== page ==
Wells Fargo's ( WFC) plan to acquire Seattle-based Pacific Northwest ( PNWB) may not be the kind of big merger that bank investors have been hoping to see. But it's the kind of niche deal that investors should get used to, analysts say.

Wells announced Monday its planned $591 million all-stock merger with Pacific Northwest, a bank with $3.1 billion in assets and 58 branches.

"Right now everyone is doing niche acquisitions that fill in pockets of coverage, but there are no blockbusters," said Tom Burnett, president of Merger Insight, a corporate advisory firm and an affiliate of Wall Street Access.

Even though many bank stocks have outperformed the overall market this year, Burnett said a megamerger in the banking sector is unlikely as long as the economy continues to limp along.

Burnett's assessment of the outlook for bank mergers comes at a time when there has been lots of on-and-off merger speculation surrounding a number of big regional banks, such as FleetBoston Financial ( FBF) and Bank One ( ONE). It also comes on the heels of recent comments from top executives at Citigroup ( C) and J.P. Morgan Chase ( JPM) about their willingness to get back into the acquisition game.

But to date, those remarks largely have been nothing more than empty words. Through the end of April, there were just 77 announced bank deals in the U.S. valued at $6.6 billion, according to Thomson Financial. And most of those deals have been small, with the average sale price totaling $86 million. Last year there were 204 domestic banking deals for a combined value of $16.6 billion.

Analysts say there are a number of things keeping a lid on merger activity in the banking sector. One is a concern that a buyer may be acquiring a bank with too many bad loans buried in its portfolio. For instance, skeptics say potential buyers likely will shy away from Fleet until the Boston-based bank offers a full accounting of its troubled Latin American loan portfolio.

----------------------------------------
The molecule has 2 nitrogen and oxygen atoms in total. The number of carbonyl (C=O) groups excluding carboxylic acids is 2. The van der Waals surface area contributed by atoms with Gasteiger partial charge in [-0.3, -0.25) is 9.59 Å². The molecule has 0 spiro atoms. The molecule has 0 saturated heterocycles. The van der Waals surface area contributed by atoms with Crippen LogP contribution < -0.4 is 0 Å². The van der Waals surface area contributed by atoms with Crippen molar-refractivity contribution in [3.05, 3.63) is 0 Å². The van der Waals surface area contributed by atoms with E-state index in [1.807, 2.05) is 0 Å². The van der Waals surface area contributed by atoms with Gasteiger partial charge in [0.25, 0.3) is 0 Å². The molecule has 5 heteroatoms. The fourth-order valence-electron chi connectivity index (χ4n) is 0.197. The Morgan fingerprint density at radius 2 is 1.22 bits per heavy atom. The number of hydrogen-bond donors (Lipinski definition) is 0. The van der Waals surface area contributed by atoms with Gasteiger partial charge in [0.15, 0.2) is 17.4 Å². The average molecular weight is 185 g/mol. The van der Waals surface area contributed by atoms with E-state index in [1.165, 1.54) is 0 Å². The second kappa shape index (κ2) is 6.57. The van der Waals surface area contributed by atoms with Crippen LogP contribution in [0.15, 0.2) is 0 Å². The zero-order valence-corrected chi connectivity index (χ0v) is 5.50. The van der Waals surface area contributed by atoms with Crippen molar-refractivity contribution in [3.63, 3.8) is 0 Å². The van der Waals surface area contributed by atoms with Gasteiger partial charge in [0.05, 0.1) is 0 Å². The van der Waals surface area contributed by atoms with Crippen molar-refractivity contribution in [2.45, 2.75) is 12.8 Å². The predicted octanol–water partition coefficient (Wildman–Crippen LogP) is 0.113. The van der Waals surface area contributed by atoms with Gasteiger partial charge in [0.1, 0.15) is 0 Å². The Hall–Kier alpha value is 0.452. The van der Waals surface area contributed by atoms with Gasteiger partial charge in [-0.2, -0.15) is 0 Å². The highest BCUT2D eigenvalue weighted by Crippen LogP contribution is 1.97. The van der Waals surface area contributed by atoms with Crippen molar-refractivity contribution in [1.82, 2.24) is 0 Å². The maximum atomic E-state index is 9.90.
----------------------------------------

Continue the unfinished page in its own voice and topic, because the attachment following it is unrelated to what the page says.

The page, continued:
Another obstacle is an unrealistic assumption on the part of some sellers, especially executives at small banks, about the value of their operations. The recent big gains posted by many bank stocks have deluded some bank executives into thinking they can command sky-high premiums.

Indeed, Wells' planned deal with Pacific Northwest might only fuel those unrealistic expectations. The planned $35-a-share purchase price represents a 23% premium to Monday's closing price for Pacific Northwest's stock, and is $2 more than the stock's 52-week trading high.

Shares of Pacific Northwest were up 22%, or $6.28, at $34.72 in afternoon trading Tuesday.

Robert Lacoursiere, a small-cap bank analyst at Lehman Brothers, said potential sellers may have to lower their expectations in the coming months, because (he believes) much of the rally in the banking sector is unsustainable, particularly the gains of small banks. And that could lead to a slew of deals involving smaller regional banks.

Another event that could prompt some smaller regional banks to put up "For Sale" signs is another rate cut by the Federal Reserve.

The problem for many banks is that they already are making less money from their lending operations, as the margin between the income they make on loans and interest they pay out to depositors narrows. That situation is expected to worsen if the Fed brings interest rates even closer to zero because banks can't afford to make any further reductions in their interest payments to depositors. In addition, a Fed rate cut would also reduce the income that banks generate from investing money in mortgage-backed securities.

In the banking world, this bleak scenario is called "net income margin compression." And it's one scenario analysts have been warning about for months, since regional banks generate so much of their revenue from the lending operations and the returns on their mortgage-backed security portfolios.

"You are getting into an environment where you might see more acquisitions, especially if you have slow loan growth and net income pressure," said Christopher Mutascio, a Legg Mason regional bank analyst. "The longer you have a lack of revenue growth, the higher the chance of acquisitions."

But that doesn't necessarily mean large acquisitions, Mutascio is quick to add.